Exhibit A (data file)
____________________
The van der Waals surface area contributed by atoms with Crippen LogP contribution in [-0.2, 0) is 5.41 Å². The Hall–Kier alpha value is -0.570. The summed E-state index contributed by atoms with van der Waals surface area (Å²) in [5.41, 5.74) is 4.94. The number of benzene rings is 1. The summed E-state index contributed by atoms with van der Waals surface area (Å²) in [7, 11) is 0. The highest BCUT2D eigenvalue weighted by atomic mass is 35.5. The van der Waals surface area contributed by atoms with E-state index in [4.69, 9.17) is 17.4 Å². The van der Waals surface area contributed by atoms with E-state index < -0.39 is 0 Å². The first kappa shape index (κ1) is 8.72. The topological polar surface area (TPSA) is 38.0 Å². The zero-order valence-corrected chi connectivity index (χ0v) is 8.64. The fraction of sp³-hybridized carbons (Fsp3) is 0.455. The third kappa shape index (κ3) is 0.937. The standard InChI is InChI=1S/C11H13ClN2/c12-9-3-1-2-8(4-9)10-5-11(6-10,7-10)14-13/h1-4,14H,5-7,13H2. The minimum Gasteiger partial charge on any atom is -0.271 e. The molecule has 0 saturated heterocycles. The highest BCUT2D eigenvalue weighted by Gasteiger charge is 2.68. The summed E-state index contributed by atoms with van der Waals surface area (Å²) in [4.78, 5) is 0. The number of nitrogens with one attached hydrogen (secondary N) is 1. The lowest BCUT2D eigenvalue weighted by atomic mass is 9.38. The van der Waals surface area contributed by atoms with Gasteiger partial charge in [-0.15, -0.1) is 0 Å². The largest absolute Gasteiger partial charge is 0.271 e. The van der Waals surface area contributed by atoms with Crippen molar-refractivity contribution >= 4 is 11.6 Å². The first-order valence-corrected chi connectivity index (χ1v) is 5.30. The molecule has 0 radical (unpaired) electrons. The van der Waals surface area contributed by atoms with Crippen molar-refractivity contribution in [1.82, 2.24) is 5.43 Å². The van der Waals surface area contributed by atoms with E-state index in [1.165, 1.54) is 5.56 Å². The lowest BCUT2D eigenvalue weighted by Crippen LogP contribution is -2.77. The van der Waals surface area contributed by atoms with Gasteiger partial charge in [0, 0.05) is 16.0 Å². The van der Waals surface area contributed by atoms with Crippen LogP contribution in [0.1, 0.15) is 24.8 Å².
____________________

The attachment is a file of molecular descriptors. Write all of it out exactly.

The van der Waals surface area contributed by atoms with Crippen LogP contribution in [-0.2, 0) is 5.41 Å². The Hall–Kier alpha value is -0.570. The summed E-state index contributed by atoms with van der Waals surface area (Å²) in [5.41, 5.74) is 4.94. The number of benzene rings is 1. The summed E-state index contributed by atoms with van der Waals surface area (Å²) in [7, 11) is 0. The highest BCUT2D eigenvalue weighted by atomic mass is 35.5. The van der Waals surface area contributed by atoms with E-state index in [4.69, 9.17) is 17.4 Å². The van der Waals surface area contributed by atoms with E-state index < -0.39 is 0 Å². The first kappa shape index (κ1) is 8.72. The topological polar surface area (TPSA) is 38.0 Å². The zero-order valence-corrected chi connectivity index (χ0v) is 8.64. The fraction of sp³-hybridized carbons (Fsp3) is 0.455. The third kappa shape index (κ3) is 0.937. The standard InChI is InChI=1S/C11H13ClN2/c12-9-3-1-2-8(4-9)10-5-11(6-10,7-10)14-13/h1-4,14H,5-7,13H2. The minimum Gasteiger partial charge on any atom is -0.271 e. The molecule has 0 saturated heterocycles. The highest BCUT2D eigenvalue weighted by Gasteiger charge is 2.68. The summed E-state index contributed by atoms with van der Waals surface area (Å²) in [4.78, 5) is 0. The number of nitrogens with one attached hydrogen (secondary N) is 1. The lowest BCUT2D eigenvalue weighted by atomic mass is 9.38. The van der Waals surface area contributed by atoms with Gasteiger partial charge in [-0.15, -0.1) is 0 Å². The largest absolute Gasteiger partial charge is 0.271 e. The van der Waals surface area contributed by atoms with Crippen molar-refractivity contribution >= 4 is 11.6 Å². The first-order valence-corrected chi connectivity index (χ1v) is 5.30. The molecule has 0 radical (unpaired) electrons. The van der Waals surface area contributed by atoms with Crippen molar-refractivity contribution in [1.82, 2.24) is 5.43 Å². The van der Waals surface area contributed by atoms with E-state index in [1.165, 1.54) is 5.56 Å². The lowest BCUT2D eigenvalue weighted by Crippen LogP contribution is -2.77. The van der Waals surface area contributed by atoms with Gasteiger partial charge in [0, 0.05) is 16.0 Å². The van der Waals surface area contributed by atoms with Crippen LogP contribution in [0.1, 0.15) is 24.8 Å².